Child pages
  • 6.1 Recording Contracts
Skip to end of metadata
Go to start of metadata

A recording contract is a copyright contract. Holders of copyrights and related rights determine the terms and conditions relating to the exploitation of their rights in recording contracts. Traditionally, the parties to a recording contract are the performing artist and a record company. The contract details the conditions for the production and making available to the public of a recording that contains the performing artist's performances. With a recording contract, the performing artist transfers rights provided to him in the Copyright Act to a record company that needs the rights to produce and market recordings. As such, a recording contract is the foundation for cooperation between the performing artist and the record company.

.

Traditional Recording Contract

A contract that makes the record company responsible for all costs related to the production, publishing and marketing of phonograms, is called a traditional recording contract [1]. With this contract, the performing artist's exclusive rights, such as the right to make the recording of performances subject to his permission and the right to produce copies of the recordings of his performances and make them available to the public, are transferred to the phonogram producer under the terms and conditions of the contract. According to the traditional recording contract, the record company covers all the costs related to the phonogram. Thus, the record company is responsible for the expenses that arise from producing, publishing and marketing the phonogram.

The artist receives compensation proportionate to the sales of the phonogram that, in some cases, increases with the sales volume of the phonogram. Royalties can be distributed, e.g., as follows:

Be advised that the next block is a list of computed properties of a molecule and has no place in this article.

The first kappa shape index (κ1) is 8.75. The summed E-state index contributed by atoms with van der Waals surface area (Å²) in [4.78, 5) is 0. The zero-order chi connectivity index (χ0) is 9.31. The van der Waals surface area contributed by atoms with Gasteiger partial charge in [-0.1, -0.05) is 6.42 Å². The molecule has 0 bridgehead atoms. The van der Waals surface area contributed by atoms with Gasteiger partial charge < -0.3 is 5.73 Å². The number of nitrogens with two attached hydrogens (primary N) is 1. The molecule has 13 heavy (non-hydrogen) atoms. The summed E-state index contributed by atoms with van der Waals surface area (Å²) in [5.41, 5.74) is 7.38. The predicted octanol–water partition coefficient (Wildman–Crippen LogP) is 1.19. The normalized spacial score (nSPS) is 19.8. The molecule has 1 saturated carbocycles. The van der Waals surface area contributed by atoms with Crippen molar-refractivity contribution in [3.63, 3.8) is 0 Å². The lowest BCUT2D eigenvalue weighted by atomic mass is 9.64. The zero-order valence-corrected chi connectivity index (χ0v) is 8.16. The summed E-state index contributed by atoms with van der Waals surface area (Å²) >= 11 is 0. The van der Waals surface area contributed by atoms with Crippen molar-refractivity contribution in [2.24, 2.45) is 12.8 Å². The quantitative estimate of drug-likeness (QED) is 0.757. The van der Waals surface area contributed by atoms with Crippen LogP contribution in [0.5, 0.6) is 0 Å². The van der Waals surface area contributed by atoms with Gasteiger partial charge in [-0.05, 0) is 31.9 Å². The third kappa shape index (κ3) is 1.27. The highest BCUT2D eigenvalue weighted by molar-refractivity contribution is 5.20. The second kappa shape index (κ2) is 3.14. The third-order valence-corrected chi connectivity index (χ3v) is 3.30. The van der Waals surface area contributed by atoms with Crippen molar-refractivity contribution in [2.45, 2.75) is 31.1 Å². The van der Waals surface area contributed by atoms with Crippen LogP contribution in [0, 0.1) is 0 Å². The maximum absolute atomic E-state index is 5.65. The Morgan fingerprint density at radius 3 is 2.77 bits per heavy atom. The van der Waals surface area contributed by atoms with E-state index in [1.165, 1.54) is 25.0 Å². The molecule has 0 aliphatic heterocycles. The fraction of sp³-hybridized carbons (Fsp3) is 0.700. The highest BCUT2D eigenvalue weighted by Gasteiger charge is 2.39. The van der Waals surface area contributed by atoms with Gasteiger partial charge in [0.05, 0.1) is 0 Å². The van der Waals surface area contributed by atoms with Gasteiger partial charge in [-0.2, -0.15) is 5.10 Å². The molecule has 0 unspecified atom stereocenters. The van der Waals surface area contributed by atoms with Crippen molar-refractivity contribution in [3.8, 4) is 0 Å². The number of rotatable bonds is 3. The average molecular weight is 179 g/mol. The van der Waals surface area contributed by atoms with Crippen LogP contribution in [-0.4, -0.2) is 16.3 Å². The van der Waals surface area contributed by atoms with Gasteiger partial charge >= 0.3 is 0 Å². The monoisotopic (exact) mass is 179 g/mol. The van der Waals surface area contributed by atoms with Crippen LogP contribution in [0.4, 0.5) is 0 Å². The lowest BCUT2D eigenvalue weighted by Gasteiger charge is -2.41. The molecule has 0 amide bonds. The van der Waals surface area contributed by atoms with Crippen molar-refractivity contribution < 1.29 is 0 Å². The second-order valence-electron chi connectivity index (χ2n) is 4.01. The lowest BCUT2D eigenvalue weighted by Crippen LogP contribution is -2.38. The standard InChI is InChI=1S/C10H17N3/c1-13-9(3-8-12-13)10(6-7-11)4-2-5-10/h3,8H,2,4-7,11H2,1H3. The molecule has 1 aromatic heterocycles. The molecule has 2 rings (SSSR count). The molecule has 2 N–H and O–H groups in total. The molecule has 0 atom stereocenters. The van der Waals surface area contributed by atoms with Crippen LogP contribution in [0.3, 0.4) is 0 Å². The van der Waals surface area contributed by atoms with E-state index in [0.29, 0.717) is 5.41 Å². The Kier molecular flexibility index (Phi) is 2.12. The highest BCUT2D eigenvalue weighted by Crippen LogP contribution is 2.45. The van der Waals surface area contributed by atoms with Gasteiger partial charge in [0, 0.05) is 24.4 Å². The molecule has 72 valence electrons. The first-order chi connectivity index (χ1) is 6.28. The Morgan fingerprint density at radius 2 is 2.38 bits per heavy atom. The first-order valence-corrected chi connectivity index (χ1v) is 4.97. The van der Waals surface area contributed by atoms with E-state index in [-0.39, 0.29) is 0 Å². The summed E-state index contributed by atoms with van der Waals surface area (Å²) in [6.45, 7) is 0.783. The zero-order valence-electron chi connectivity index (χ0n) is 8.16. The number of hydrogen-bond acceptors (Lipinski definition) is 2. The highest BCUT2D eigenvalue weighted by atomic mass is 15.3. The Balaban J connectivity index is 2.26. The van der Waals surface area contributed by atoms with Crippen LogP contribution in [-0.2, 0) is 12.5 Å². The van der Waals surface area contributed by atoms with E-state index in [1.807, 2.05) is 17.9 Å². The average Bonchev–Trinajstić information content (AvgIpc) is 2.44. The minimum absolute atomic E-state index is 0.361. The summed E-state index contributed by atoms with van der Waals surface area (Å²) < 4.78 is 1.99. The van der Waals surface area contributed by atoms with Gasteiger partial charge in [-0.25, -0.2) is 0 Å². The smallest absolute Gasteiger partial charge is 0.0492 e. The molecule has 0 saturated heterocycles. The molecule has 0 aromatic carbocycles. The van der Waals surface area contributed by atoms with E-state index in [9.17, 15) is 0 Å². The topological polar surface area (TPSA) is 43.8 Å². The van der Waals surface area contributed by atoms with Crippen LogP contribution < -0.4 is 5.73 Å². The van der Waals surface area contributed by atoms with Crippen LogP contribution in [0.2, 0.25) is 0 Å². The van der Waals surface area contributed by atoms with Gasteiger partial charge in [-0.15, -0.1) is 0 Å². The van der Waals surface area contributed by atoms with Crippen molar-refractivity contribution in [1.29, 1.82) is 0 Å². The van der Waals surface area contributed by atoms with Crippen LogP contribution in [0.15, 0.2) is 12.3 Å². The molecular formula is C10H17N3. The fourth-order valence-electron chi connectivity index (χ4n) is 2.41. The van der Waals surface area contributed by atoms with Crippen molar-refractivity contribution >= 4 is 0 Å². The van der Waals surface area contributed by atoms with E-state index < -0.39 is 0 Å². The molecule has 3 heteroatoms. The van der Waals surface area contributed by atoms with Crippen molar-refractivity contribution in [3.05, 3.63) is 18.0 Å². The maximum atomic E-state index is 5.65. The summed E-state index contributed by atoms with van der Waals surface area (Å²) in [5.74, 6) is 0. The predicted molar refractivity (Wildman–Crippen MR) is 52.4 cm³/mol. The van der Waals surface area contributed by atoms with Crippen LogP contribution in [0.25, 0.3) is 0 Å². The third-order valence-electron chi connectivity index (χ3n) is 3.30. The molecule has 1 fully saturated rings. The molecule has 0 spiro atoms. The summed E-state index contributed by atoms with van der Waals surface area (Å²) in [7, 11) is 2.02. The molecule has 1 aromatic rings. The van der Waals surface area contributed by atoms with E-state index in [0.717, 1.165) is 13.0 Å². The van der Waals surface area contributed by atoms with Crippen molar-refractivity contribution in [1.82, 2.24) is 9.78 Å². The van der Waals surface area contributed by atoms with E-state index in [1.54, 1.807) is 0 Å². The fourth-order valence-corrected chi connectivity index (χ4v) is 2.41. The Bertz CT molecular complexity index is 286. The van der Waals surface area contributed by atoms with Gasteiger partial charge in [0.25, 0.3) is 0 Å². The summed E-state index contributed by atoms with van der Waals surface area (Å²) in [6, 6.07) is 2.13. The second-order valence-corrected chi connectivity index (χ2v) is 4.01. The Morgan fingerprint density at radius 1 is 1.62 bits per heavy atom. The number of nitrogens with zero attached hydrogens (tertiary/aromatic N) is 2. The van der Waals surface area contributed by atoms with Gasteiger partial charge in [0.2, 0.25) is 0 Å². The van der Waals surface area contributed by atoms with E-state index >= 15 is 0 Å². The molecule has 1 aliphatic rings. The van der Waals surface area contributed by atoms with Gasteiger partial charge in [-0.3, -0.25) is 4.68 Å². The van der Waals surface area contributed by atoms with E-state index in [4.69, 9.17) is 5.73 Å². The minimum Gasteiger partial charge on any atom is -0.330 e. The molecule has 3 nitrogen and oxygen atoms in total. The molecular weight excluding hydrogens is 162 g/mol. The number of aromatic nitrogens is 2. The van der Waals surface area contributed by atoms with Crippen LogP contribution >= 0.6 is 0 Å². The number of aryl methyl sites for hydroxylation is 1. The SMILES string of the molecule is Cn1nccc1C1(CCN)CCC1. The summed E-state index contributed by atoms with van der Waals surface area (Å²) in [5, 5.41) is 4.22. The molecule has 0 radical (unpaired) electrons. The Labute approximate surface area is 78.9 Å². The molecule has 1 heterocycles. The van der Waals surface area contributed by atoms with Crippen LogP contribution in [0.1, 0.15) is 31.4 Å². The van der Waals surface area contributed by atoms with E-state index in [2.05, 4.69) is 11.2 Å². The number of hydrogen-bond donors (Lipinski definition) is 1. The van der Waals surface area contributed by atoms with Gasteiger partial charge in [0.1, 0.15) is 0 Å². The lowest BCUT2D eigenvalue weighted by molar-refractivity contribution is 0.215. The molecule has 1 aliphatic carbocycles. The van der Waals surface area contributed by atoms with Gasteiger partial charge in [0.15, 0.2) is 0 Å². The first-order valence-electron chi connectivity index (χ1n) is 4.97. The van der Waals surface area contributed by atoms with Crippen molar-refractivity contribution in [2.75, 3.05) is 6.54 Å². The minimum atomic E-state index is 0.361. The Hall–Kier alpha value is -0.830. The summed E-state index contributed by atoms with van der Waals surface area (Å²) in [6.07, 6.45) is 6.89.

.


Distribution of Royalties

.

Usually royalties are determined in the contract as a proportion of the phonogram's wholesale price, or Published Price to Dealer (PPD), excluding value-added tax [2]. Thus, if the phonogram's PPD is, for example, 12 Euros and the royalties 8%, the artist receives 0.96 Euros for each sold phonogram. In a band of four, this will still be divided by four, leaving each musician with 0.24 Euros per sold phonogram.

The payment of royalties can be made subject to reaching the so-called break even limit. This type of a condition transfers some of the record company's cost risk to the artist, royalties are paid only after the company has been able to cover some of the costs with income from the phonogram's sales. In addition, the contract can contain many other deductions from the royalties. [3]

The duration of a traditional recording contract varies. It is customary, that company undertakes to publish one album-length phonogram, and holds an option that covers, e.g., the next two phonograms.

.

So-called Master Contracts

If the artist chooses to manage the production of the phonogram on their own but the record is published by a record company, the contract is called a master contract. With the contract, the artist transfers the publishing rights of the master copy of the phonogram to the record company. The record company has to publish only the final phonogram in the agreed format. In that case, the artist will hold the phonogram producer's rights in addition to the performing artist's rights. With the master contract, the artist's bargaining position is better than with the traditional recording contract. On the other hand, the downside for the artist is that his financial risk is bigger than with the traditional contract. [4]

Notes and References

[1] Lotta-Liisa, Lehtinen (2009): Artisti maksaa kiltisti. Turun yliopisto, Turku.

[2] Lotta-Liisa, Lehtinen (2009): Artisti maksaa kiltisti. Turun yliopisto, Turku.

[3] Lotta-Liisa, Lehtinen (2009): Artisti maksaa kiltisti. Turun yliopisto, Turku.

[4] Lotta-Liisa, Lehtinen (2009): Artisti maksaa kiltisti. Turun yliopisto, Turku.